“They will give us a lot of room for growth,” Duensing said, noting the production warehouse will probably be roughly 50% full upon opening.
Duensing, who owns Great Escape with wife Jen and silent partners, declined to disclose the purchase price for the Republic site or the company’s planned investment.
“We thought we could probably get in a little quicker by renovating a building as opposed to putting up some new construction,” he said. “We were pretty emboldened by the local growth in that area.”
Andrew Nelson, city of Republic Builds Department administrator, said officials with the municipality and Great Escape met on a few occasions to discuss properties and determine which might best suit the company’s needs.
“We are thrilled that they chose to invest in Republic and look forward to the redevelopment of the former Burke Bridge property,” he said via email.
The new facility will have the capacity to increase Great Escape’s annual production by 15,000 barrels, a figure Duensing said will take “a while to get there.” Great Escape ranked No. 4 on Springfield Business Journal’s January list of the area’s largest breweries, with 1,128 barrels produced in 2021. Company officials at the time reported a 127% increase in barrels produced over 2020. Duensing declined to disclose annual revenue.
Great Escape’s plans for Republic also include an outdoor beer garden, indoor miniature golf course and a small kitchen with a limited menu, he said, along with on-site spaces for food trucks.
Duensing said the company’s 3-year-old, two-story, 3,000-square-foot establishment in Galloway Village will remain in operation and serve as a “pilot brewery.”
“All of our initial recipe ideas will probably come out of our Galloway location,” he said, adding the brews they decide to move into full production will be made in Republic.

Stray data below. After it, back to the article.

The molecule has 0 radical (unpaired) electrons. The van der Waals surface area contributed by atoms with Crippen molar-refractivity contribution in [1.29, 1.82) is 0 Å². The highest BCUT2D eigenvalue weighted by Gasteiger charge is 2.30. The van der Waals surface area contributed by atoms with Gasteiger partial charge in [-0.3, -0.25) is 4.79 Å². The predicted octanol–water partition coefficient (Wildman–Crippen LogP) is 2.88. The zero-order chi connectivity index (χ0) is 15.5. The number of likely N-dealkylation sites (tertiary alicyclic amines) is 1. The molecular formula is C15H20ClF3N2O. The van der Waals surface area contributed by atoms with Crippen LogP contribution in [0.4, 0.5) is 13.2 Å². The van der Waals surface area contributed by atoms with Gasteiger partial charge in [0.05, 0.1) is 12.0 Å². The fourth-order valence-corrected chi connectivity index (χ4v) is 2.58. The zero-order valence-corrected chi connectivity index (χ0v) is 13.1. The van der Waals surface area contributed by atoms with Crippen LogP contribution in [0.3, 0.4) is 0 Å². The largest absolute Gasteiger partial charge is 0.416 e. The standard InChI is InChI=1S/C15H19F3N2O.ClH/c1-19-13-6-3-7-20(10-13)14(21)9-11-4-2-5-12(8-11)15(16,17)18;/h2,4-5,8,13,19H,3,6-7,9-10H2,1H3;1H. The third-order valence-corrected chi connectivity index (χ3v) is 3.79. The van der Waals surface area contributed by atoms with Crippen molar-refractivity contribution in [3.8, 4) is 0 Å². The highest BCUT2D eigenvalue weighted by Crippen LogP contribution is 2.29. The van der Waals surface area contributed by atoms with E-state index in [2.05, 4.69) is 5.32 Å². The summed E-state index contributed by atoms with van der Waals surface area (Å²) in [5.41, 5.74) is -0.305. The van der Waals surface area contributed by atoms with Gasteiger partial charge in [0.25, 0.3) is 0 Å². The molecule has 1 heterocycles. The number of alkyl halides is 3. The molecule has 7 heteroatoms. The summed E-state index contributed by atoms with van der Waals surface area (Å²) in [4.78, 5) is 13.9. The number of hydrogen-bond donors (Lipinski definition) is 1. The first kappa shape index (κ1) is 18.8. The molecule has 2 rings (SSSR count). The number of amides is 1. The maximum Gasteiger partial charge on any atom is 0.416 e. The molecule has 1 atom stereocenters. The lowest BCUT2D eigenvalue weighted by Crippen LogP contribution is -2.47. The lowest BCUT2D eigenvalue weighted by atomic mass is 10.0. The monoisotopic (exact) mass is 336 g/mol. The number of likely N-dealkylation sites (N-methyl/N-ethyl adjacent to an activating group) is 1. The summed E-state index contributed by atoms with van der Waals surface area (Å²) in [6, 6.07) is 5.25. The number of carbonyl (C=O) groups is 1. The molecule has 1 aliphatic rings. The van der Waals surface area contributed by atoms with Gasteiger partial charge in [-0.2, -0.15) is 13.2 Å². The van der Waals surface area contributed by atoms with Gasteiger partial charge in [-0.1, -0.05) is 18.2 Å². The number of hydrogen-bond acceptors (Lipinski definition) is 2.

Initial conversations for a second location started early last year, Duensing said. Great Escape also looked at Springfield, Ozark, Nixa, Rogersville and Strafford but decided Republic best fit its needs.
“It’s a dream come true, really,” he said. “I’ve been in the brewing profession for about 12 years, and I’ve always dreamed of having a brewery like we have now, and like we’re going to have in several months.”
Great Escape will soon join fellow Springfield brewery 4 by 4 Brewing Co. in new facility preparation. Construction started last fall for 4 by 4’s 12,000-square-foot brewery, taproom and event center near Fremont Hills Country Club. The company plans to open its second location by year’s end, according to past SBJ reporting.
The year also started with a brewery opening, as Battlefield gained its first brewery with the January launch of Wire Road Brewing Co. LLC.
In Nixa, Huff said new construction wasn’t a desire as he sought out locations for Untouchables Brewery. It took about nine months before he landed on the 2,200-square-foot space near the Main Street and Tracker Road intersection.
“If you’re going to open a business, you want to do something that you enjoy and have fun with,” he said.
Unlike Great Escape, Huff said he’s not looking at retail and commercial production for his beers.
“That’s not even a goal at this point,” he said. “We just wanted to get this up and running. It’s baby steps.”
Digital Editor Geoff Pickle contributed.
The Bureau of Labor Statistics reported in May the all-items inflation index surged 8.6% over the past year, the highest increase since 1981.